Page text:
As world conflicts have evolved since the end of the Second World War, it could be argued that the helicopter has become the most flexible and invaluable asset available to any air arm. Able to perform a multitude of military tasks no other type of aircraft is capable of undertaking, the helicopter is now at the forefront of any conflict, humanitarian, or rescue situation, wherever they occur in the world. One of the machines that transformed the operational capabilities of the modern military helicopter in the UK was the Westland Wessex – based on the US designed Sikorski S-58 ‘Chactaw’, Westland engineers replaced the original piston engine with a turboshaft powerplant, which amongst other benefits, allowed the aircraft to carry much greater payloads. Entering service with the Royal Navy in the early 1960s, the Wessex proved to be a huge improvement on the earlier Westland Whirlwind and began to serve the fleet in such varied roles as anti-submarine warfare, supply and general utility tasking, along with the vital search and rescue support.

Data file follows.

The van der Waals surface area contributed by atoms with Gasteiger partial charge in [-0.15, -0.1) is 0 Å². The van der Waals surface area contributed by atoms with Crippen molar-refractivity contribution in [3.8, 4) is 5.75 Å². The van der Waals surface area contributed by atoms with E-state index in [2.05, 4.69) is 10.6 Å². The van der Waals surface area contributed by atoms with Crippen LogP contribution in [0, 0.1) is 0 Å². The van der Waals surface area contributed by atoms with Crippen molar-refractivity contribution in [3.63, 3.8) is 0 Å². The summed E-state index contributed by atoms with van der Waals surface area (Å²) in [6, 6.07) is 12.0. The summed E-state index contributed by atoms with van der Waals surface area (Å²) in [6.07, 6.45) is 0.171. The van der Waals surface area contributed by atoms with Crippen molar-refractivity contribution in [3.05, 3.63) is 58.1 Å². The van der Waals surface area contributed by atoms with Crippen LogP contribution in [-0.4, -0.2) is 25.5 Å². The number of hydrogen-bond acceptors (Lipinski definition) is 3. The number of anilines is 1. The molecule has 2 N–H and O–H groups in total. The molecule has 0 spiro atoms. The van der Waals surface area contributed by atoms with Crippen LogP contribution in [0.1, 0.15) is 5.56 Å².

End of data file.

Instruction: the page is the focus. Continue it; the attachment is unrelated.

The strength of the Wessex design allowed this impressive helicopter to have a long service career with both the Royal Navy and the Royal Air Force. Entering service with the Navy in 1961, the last of the RAF machines were not retired until 2003, which is an impressive record for these extremely hard working helicopters. RAF machines were designated HC.2 and were required to be powered by twin turboshaft engines, which is the reason why older Royal Navy machines did not end up in the colours of the Royal Air Force.
This particular RAF Wessex HC.2 (XV721/H) entered service with No.72 Squadron in 1968 and appears to have spent its entire service career with the same unit. A regular static exhibit at Airshows around the UK between 1999 and 2001, the aircraft features a specially marked door to commemorate No.72 Squadron’s long association with the Wessex HC.2 – ‘35 years of active service’. The Wessex helicopters of No.72 Squadron also hold two further impressive records from their distinguished service career. Serving with the security forces in Northern Ireland as part of Operation Banner, the Wessex holds the record for the longest operational deployment of any RAF Squadron, from 1969 until 2002. Also, at one time, No.72 Squadron was the largest in the RAF, with no fewer than 25 Wessex, 4 Puma and 2 Chinook helicopters on strength. On its retirement from RAF Service, Westland Wessex HC.2 XV721 was sold to the National Navy of Uruguay.